A radio only supernova

    On this week’s “SkyTalk” learn about the different ways Hubble can be used and the different levels in the visual spectrum. Also learn about winter, spring and summer constellations that you can look for in the night sky.

    The Hubble telescope, with it’s new upgrades can see much farther than it’s previous version, extending the vision some 200 million light years further back in time, but what it can’t detect are radio frequencies. So when a supernova occured that could only be detected in the radio spectrum, Hubble showed it’s limitations. On this week’s SkyTalk learn about the different ways Hubble can be used and the different levels in the visual spectrum. Also learn about winter, spring and summer constellations that you can look for in the night sky.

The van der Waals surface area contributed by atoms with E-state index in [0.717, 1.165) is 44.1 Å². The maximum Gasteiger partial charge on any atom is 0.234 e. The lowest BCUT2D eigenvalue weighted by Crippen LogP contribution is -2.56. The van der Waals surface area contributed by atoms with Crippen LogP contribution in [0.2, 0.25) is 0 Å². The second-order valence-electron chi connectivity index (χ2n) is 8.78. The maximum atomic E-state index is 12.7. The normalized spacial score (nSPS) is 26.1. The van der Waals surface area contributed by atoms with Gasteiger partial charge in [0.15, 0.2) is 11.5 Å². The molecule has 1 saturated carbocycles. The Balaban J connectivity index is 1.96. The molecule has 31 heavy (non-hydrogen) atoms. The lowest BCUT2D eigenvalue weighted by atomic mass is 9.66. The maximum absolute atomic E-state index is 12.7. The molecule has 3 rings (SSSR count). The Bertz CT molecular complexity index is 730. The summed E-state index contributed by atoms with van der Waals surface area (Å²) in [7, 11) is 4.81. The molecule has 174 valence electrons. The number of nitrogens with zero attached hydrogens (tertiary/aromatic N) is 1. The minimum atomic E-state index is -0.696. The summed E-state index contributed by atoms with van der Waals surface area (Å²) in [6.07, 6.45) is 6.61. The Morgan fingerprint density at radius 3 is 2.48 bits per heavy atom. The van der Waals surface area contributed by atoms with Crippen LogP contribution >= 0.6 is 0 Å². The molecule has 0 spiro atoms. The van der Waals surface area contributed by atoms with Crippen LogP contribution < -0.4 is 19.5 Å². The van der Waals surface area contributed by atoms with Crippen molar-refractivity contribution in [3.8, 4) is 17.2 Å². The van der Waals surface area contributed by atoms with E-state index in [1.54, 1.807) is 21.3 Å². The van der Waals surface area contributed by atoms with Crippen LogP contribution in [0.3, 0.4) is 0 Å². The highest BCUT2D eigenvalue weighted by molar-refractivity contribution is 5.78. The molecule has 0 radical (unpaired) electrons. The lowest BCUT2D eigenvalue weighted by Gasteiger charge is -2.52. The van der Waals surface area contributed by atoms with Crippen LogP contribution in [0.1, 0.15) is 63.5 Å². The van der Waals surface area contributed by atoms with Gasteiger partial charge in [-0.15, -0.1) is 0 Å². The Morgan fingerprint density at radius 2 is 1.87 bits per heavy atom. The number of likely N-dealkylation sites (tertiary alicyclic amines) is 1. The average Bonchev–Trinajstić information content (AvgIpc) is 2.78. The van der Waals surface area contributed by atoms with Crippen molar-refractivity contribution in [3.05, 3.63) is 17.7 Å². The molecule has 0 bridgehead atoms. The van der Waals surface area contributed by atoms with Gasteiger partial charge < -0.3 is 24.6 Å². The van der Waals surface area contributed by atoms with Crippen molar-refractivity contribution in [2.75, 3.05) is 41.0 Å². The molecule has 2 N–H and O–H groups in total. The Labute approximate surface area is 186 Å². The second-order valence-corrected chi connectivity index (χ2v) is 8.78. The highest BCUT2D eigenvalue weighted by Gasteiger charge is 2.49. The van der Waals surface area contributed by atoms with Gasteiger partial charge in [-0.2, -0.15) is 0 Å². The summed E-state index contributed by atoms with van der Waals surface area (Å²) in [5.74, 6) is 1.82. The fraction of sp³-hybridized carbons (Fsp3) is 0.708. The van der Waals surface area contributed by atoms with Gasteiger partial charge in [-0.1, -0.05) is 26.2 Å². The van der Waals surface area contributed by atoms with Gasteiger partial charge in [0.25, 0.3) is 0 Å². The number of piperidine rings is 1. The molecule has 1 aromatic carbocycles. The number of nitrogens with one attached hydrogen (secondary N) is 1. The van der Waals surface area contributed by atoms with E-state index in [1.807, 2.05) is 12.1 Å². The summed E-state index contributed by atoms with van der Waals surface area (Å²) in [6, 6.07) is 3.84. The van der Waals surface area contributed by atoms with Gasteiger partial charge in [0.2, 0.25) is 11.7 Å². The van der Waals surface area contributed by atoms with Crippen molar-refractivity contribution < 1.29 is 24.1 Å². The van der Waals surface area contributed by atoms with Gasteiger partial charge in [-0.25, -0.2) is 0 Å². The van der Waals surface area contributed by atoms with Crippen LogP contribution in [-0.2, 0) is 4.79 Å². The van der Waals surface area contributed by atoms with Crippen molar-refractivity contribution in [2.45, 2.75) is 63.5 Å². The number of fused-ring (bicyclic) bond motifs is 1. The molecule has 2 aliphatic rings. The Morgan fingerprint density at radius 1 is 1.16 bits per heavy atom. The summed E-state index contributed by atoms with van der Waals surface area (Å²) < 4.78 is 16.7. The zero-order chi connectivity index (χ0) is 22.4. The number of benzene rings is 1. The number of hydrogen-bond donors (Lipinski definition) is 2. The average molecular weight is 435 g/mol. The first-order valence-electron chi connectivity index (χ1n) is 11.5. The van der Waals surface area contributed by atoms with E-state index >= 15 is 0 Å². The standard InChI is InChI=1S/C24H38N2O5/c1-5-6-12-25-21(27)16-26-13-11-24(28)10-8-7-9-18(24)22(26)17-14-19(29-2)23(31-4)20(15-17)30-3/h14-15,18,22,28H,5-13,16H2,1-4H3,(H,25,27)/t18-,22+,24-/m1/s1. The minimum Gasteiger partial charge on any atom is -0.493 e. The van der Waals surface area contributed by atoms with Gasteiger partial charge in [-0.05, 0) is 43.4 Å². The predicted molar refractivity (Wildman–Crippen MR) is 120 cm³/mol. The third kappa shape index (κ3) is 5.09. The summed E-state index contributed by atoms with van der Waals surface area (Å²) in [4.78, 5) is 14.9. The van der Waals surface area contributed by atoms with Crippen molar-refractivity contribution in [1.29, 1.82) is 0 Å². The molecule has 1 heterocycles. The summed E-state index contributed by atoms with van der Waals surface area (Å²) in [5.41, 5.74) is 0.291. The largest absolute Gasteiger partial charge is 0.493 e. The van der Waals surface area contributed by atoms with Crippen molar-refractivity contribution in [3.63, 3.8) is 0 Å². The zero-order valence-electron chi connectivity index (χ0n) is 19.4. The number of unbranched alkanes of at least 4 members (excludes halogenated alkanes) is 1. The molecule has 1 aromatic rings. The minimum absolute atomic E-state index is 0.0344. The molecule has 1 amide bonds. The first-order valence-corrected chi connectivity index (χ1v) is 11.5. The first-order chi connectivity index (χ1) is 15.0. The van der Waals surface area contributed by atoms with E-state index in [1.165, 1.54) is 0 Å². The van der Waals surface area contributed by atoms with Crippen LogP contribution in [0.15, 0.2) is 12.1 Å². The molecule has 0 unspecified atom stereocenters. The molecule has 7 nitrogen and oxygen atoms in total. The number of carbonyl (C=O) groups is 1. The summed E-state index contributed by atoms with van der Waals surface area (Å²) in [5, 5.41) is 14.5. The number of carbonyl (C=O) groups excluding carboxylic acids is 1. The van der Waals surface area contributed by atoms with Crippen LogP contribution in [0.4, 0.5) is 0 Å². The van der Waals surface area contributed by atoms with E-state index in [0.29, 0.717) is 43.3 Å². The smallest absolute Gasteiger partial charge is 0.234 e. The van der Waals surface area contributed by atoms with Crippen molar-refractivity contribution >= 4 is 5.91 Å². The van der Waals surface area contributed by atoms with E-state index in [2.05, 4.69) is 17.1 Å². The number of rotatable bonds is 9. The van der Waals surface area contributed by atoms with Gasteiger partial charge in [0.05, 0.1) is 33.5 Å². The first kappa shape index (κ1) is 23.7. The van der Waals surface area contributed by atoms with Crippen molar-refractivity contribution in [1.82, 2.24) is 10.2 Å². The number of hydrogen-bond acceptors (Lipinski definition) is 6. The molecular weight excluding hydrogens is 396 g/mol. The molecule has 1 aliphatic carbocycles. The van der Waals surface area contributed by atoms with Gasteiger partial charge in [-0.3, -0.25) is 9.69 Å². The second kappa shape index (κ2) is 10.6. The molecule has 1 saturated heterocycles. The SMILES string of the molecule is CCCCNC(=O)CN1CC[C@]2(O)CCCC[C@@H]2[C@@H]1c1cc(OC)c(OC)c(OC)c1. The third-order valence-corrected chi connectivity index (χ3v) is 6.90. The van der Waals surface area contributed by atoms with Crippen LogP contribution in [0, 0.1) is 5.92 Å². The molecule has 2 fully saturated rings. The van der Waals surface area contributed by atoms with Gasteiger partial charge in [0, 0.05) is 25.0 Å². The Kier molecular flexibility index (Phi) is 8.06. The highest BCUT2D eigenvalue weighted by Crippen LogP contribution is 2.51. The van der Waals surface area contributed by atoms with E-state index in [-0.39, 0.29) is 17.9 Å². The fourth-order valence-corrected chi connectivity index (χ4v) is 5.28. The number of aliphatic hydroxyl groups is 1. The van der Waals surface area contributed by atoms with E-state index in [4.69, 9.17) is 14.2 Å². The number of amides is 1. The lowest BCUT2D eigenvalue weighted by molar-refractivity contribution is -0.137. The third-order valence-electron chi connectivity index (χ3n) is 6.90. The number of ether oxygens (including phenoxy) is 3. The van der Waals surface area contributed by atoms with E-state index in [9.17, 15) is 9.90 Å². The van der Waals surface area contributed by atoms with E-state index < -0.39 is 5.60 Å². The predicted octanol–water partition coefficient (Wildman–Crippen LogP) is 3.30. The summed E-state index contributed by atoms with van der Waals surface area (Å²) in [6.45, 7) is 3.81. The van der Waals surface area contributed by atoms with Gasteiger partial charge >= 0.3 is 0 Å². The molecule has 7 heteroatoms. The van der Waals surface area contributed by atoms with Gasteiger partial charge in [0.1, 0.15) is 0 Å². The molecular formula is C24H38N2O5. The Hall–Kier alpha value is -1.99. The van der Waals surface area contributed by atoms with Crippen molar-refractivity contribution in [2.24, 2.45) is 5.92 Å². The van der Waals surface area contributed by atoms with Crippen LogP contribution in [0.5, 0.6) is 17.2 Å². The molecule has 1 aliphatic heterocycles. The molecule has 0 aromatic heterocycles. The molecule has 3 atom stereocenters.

About This Image: Plumes of glowing hydrogen blast from the central nucleus of M82. The pale, star-like objects are clusters of tens to hundreds of thousands of stars.
    Credit: NASA, ESA, and The Hubble Heritage Team (STScI/AURA)
    Hubblesite.org

    Listen:
    [audio: st20090601.mp3]

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